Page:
I need to give Internet access to a VM under Vmware fusion 7 in Host-Only mode. I know how to do it in Linux, with the following IPtables rules:

sysctl -w net.ipv4.ip_forward=1

iptables -A FORWARD -o eth0 -i vboxnet0 -s -m conntrack --ctstate NEW -j ACCEPT
iptables -A FORWARD -m conntrack --ctstate ESTABLISHED,RELATED -j ACCEPT
iptables -A POSTROUTING -t nat -j MASQUERADE

Can this be done in MacOS Sierra?


1 Answer 1


To enable NAT for a host-only network in VMware Fusion do the following:

  1. Enable forwarding by adding a file /etc/sysctl.conf with the content:


    and reboot

  2. Connect the Mac to the host-only network and make a note of the network/netmask of the host.only network:

    enter image description here

  3. Enter ifconfig to get the vmnet IP of the Mac

            ether 00:50:56:c0:00:03 
            inet netmask 0xffffff00 broadcast
  4. In the IP setting of the guest VM enter an IP/netmask according to the host-only network settings (with the example above that's in the range, a gateway (the vmnet3 IP of the hosting Mac from step 3 - here: and a DNS server.

  5. Open the pf.conf file with:

    sudo nano /etc/pf.conf

    and add the lines:

    nat on {en0, en1} proto {tcp, udp, icmp} from to any -> {en0, en1}
    pass from {lo0,} to any keep state

    after the line rdr-anchor "com.apple/*".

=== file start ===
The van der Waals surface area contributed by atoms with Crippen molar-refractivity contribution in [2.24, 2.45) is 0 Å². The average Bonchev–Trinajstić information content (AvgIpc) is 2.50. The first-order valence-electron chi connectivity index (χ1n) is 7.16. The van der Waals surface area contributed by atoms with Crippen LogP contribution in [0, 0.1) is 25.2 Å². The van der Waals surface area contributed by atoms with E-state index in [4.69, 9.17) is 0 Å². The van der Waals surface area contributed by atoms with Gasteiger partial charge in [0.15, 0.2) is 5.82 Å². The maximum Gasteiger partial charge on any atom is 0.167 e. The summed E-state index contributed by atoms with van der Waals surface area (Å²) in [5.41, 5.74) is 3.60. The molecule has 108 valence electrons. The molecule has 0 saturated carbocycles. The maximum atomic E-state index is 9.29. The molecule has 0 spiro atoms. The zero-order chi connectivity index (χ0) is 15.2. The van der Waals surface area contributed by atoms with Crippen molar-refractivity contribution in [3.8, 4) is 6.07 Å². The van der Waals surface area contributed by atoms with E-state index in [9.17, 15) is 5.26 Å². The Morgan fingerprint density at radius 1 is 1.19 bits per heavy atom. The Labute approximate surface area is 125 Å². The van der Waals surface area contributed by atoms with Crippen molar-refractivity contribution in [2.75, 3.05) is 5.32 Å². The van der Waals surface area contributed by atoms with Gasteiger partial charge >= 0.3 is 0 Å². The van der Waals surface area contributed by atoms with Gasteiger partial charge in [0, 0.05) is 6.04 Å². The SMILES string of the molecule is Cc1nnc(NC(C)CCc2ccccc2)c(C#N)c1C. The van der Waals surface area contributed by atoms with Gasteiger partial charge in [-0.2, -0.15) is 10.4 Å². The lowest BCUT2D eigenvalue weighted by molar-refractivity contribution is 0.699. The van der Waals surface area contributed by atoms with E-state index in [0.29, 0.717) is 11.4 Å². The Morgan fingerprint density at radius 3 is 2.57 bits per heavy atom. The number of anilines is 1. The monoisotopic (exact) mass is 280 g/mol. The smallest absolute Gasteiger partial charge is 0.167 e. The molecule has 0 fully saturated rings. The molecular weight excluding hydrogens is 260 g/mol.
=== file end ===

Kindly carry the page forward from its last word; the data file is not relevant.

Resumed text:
Depending on your Mac and your network configuration only one interface is sufficient (either en0 or en1). Also use the proper network/netmask (your vmnet config instead of!.

    Save the file and exit nano.

  6. Check your pf.conf with:

    sudo pfctl -vnf /etc/pf.conf
  7. If no error occurs enable pf with:

    sudo pfctl -ef /etc/pf.conf

After a reboot you have to relaunch pf because it's not started automatically while booting. To launch pf while booting check step 4 in this answer: What is the modern way to do port-forwarding on El Capitan? (forward port 80 to 8080)

  • Works well with Virtualbox and ''Host-only Adapter" mode
    – ipeacocks
    Commented Jul 22, 2017 at 11:52
  • @klanomath, thanks for an excellent answer. Why do you NAT on {en0,en1}, when ifconfig reports the interface as vmnet3? Furthermore, please correct "the IP of the Mac from step 2" to "the IP of the Mac from step 3".
    – Shuzheng
    Commented Sep 5, 2019 at 18:56
  • @Shuzheng You have to enable NAT on a "public" interface (which usually is either en0 or en1) of a NAT gateway. Vmnet3 is a "private" interface by definition and has no connection to the world.
    – klanomath
    Commented Sep 6, 2019 at 13:15
  • @klanomath, indeed, but doesn't the packages pass the vmnet3 interface (and not en0), when going from the host-only network to the Internet? The guest VM sends it's packets to the vmnet3 interface of the host.
    – Shuzheng
    Commented Sep 6, 2019 at 13:53

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